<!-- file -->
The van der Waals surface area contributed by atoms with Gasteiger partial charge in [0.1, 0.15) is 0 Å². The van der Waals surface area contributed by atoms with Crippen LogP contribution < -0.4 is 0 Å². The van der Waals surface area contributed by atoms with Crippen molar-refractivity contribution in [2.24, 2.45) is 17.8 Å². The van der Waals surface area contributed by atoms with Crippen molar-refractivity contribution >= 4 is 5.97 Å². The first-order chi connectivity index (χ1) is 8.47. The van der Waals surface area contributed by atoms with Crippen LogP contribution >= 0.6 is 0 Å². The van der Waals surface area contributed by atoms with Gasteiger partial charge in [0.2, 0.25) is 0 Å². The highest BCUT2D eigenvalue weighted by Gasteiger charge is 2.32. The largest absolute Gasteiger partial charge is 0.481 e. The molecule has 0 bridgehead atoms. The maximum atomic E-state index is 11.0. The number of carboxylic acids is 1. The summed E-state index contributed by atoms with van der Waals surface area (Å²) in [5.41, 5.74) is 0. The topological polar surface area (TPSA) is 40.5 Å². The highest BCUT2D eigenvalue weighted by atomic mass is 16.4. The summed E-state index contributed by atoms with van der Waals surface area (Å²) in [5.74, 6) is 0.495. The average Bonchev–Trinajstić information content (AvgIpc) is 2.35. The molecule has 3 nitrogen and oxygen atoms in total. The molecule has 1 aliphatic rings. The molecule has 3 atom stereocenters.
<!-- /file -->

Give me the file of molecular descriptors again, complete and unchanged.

The van der Waals surface area contributed by atoms with Gasteiger partial charge in [0.1, 0.15) is 0 Å². The van der Waals surface area contributed by atoms with Crippen LogP contribution < -0.4 is 0 Å². The van der Waals surface area contributed by atoms with Crippen molar-refractivity contribution in [2.24, 2.45) is 17.8 Å². The van der Waals surface area contributed by atoms with Crippen molar-refractivity contribution >= 4 is 5.97 Å². The first-order chi connectivity index (χ1) is 8.47. The van der Waals surface area contributed by atoms with Crippen LogP contribution >= 0.6 is 0 Å². The van der Waals surface area contributed by atoms with Gasteiger partial charge in [0.2, 0.25) is 0 Å². The highest BCUT2D eigenvalue weighted by Gasteiger charge is 2.32. The largest absolute Gasteiger partial charge is 0.481 e. The molecule has 0 bridgehead atoms. The maximum atomic E-state index is 11.0. The number of carboxylic acids is 1. The summed E-state index contributed by atoms with van der Waals surface area (Å²) in [5.41, 5.74) is 0. The topological polar surface area (TPSA) is 40.5 Å². The highest BCUT2D eigenvalue weighted by atomic mass is 16.4. The summed E-state index contributed by atoms with van der Waals surface area (Å²) in [5.74, 6) is 0.495. The average Bonchev–Trinajstić information content (AvgIpc) is 2.35. The molecule has 3 nitrogen and oxygen atoms in total. The molecule has 1 aliphatic rings. The molecule has 3 atom stereocenters.